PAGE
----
The artist has lessened the general value of the picture by making a multitude of fine lines all over the body. He has done this from a false interpretation, believing, like Chifflet, and like the " Clarisses " of 1534, that the image had been produced by liquid blood, and therefore making the wound-marks as he thought they must have been. In so doing he gives the scourge-marks as they would have been inflicted by flexible rods capable of cutting, not bruising, the skin, as the Roman flagella does.
We now pass to Italy, for there is to be found the very remarkable miniature painting by Giulio Clovio, which we have reproduced in this work as our frontispiece. Our readers will have seen for themselves how the power and imagination of the artist are diminished when he has to paint an object the exact signification of which is not clear to his own mind. Who indeed in the sixteenth century, or at any other time, could have guessed that the very faults in the moulding of the contours, the absence of precision in the outlines of the sacred impressions, are the scientific basis on which our argument rests ? Who indeed could have had the strength of mind to confine himself to the reproduction of what seemed to be evidently faults in design ?
We are indebted to M. le barron A. Manno and to M. Chevalier Secondo Pia for an excellent photographic proof of another miniature, painted on silk, and preserved likewise in the Pinacothek at Turin. It also dates from the sixteenth century, and these gentlemen incline to think that probably it also is the work of Giulio Clovio. However this may be, the angels holding up the Holy Shroud are painted in the same manner as those shown in our frontispiece, but the impressions on the Shroud itself are somewhat differently treated. The general sweep of the body is more thick-set, and the features more in detail. Their rendering is entirely negative. We cannot, however, go so far as to say that we find in the photographic proof from this miniature the full expression of the original.
Both miniatures have a sort of perizoma exactly like that on the Chambery drawing. Their painters, however, have not gone so far as to invent a knotting of the cloth, as the engraver of Chifflet's plate has done ; they have only given additional force to certain light-coloured bands which, across the image on the Holy Shroud, mark the rise of the loins or express the hollows situated between the legs and the fleshy parts of the pelvis.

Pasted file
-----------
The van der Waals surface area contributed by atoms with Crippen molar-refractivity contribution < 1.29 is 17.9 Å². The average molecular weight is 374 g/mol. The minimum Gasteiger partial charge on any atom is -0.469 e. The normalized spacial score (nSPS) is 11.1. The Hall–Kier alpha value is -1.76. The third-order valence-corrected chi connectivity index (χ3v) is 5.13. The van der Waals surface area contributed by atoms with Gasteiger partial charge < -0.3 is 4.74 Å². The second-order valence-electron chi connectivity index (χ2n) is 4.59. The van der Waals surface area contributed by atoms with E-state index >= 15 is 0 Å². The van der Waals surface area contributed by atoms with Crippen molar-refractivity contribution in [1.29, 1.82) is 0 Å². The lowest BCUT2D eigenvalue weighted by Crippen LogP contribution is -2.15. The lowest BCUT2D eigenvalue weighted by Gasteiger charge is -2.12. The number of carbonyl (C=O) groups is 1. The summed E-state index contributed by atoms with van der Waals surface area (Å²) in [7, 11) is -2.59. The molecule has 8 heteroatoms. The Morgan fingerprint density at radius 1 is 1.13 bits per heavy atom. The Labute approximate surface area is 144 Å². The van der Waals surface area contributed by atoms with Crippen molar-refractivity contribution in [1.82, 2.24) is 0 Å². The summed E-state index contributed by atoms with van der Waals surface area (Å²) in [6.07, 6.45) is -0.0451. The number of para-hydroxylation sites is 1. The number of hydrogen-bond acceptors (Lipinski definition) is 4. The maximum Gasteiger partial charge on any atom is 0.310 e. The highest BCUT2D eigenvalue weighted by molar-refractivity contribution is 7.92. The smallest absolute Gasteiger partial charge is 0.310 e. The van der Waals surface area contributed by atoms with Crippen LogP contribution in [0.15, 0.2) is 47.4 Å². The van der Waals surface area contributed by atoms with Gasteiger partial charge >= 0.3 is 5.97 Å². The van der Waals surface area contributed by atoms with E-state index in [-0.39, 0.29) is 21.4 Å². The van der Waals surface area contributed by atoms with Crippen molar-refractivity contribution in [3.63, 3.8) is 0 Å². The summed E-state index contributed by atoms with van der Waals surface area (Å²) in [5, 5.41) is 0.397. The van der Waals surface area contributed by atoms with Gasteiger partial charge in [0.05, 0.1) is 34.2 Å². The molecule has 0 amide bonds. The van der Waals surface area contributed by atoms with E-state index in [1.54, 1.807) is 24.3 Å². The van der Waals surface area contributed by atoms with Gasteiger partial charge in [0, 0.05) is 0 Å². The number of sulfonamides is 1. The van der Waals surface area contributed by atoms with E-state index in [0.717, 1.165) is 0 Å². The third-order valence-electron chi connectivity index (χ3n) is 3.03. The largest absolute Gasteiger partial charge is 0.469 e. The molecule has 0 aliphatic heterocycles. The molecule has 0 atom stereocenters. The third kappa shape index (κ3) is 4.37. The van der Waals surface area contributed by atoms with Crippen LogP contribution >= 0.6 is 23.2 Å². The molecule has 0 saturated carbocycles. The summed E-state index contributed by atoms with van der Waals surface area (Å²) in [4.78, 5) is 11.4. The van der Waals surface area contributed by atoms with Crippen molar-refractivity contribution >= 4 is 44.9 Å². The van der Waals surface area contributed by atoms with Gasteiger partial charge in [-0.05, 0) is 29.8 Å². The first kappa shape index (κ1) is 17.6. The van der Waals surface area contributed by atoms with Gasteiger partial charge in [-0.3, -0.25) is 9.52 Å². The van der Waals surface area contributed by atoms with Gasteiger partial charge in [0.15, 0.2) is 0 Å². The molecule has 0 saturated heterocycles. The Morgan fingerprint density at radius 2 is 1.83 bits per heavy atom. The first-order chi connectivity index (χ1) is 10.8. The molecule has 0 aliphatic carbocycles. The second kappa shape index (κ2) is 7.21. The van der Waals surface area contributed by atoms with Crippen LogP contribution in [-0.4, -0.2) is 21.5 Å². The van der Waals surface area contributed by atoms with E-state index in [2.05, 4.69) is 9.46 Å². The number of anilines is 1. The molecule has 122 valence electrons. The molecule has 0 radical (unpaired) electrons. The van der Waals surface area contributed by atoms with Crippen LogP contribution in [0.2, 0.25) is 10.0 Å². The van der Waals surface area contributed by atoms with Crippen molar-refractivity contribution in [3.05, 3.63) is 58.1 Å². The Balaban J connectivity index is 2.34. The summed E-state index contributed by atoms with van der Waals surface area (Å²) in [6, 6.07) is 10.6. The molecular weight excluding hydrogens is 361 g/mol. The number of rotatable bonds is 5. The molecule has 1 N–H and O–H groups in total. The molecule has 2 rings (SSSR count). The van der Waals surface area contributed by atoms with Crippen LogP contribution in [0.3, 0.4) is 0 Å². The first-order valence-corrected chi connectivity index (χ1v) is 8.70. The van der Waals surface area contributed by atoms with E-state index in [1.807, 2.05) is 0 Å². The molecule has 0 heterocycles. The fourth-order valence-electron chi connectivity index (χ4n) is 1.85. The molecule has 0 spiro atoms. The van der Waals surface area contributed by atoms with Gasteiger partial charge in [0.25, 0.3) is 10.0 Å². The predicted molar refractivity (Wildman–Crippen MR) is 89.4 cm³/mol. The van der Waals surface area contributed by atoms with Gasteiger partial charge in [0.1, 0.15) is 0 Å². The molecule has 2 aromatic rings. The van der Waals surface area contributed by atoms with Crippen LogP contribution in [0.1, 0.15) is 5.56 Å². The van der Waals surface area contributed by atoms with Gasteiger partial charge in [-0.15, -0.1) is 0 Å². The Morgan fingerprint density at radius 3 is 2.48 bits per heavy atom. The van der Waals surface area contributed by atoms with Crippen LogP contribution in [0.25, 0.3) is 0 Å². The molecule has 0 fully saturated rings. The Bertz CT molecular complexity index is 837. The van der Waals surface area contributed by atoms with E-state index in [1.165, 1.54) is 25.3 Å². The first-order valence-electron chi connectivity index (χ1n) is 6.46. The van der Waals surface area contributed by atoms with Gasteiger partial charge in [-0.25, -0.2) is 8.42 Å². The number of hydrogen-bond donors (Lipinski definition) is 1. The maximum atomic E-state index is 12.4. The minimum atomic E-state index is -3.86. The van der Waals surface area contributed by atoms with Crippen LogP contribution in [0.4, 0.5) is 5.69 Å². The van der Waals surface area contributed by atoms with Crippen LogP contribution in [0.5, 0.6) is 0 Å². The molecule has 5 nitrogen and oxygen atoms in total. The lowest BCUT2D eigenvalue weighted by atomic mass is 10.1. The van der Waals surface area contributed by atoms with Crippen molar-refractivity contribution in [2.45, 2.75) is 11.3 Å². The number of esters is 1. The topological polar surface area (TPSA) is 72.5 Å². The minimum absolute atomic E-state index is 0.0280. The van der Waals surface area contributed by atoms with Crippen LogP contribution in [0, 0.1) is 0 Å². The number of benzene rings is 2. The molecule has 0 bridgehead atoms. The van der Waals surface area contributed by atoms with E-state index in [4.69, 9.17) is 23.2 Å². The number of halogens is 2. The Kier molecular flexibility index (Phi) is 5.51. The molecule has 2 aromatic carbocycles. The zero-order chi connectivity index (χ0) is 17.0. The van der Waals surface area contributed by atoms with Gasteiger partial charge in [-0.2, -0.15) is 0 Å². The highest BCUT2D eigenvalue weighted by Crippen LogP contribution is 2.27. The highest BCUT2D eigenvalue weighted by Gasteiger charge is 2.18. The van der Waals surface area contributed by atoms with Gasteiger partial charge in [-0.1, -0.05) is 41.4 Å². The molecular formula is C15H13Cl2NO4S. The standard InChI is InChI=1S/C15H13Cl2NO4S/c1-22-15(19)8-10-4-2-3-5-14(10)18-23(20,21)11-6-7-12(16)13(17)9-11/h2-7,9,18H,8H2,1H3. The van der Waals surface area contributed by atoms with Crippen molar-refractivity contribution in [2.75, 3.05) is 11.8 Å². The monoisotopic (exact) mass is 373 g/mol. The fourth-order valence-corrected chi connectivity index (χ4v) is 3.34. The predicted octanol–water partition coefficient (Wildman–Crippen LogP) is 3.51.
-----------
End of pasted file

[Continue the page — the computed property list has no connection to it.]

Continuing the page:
We may glean some further useful details from other Italian copies. There is one, an engraving of which has been shown us by M. de Buttel.
This was done at the time of the journey undertaken by Carlo Borromeo, archbishop of Milan, when he came to Turin in 1578 to do reverence to the Holy Shroud. We cannot learn much from the modelling of the body, which in many respects is incorrect, but it shows clearly the marks of the nails, the wounds being in the wrists and near the ankles.
Another copy on linen was executed in 1650. It is the same size as the original, and is in the possession of Count Ernest Gay de Montoriolo— handed down from the Counts Salpone, who held high office in the royal household. It is a roughly painted water-colour, remarkable chiefly for the fact that the nose and eyes are distinctly painted as negative. The wounds of the nails are shown in the wrists and near the ankles.
So, then, two copies made from the Holy Shroud show the wounds in the feet near the ankles. It is evident, we think, that the painters of these copies have placed the wounds a little too high up. In his photograph M. Pia has reproduced the front of the figure as far down as the ankles, but not far enough down to distinguish the nail-marks near the ankles. Nevertheless we believe that these wounds on the feet were not as traditionally indicated, in the middle of the sole. We already know that under the feet the largest clots are near the heels, and by combining this observation with the indications afforded by the Italian copyists we judge that the nails were driven in at the junction of the tarsal and metatarsal bones. The wounds in the feet in the front aspect of the figure would thus be situated at a spot analogous to where M. Pia shows the wound in the left hand. Not until we are able to examine the Holy Shroud itself can this detail be definitely settled.
Before leaving Italy we may say a few words about a miniature on parchment which has been submitted to our inspection. It bears the date 1559, probably incorrectly ; but some writing on the back has enabled M. Paul Meyer, Member of the Institute and Keeper of the Records, to fix its date about the seventeenth century. The face is roughly drawn in as negative. The painter has somewhat naively mistaken the side-locks of hair for linen folds ; the wound in the side, placed correctly, is shown as a species of rosette which supports the linen swathings. There is no neck. The miniature is executed in some brown tint. Its general aspect reminds one of Clovio's work, of which it may be a copy.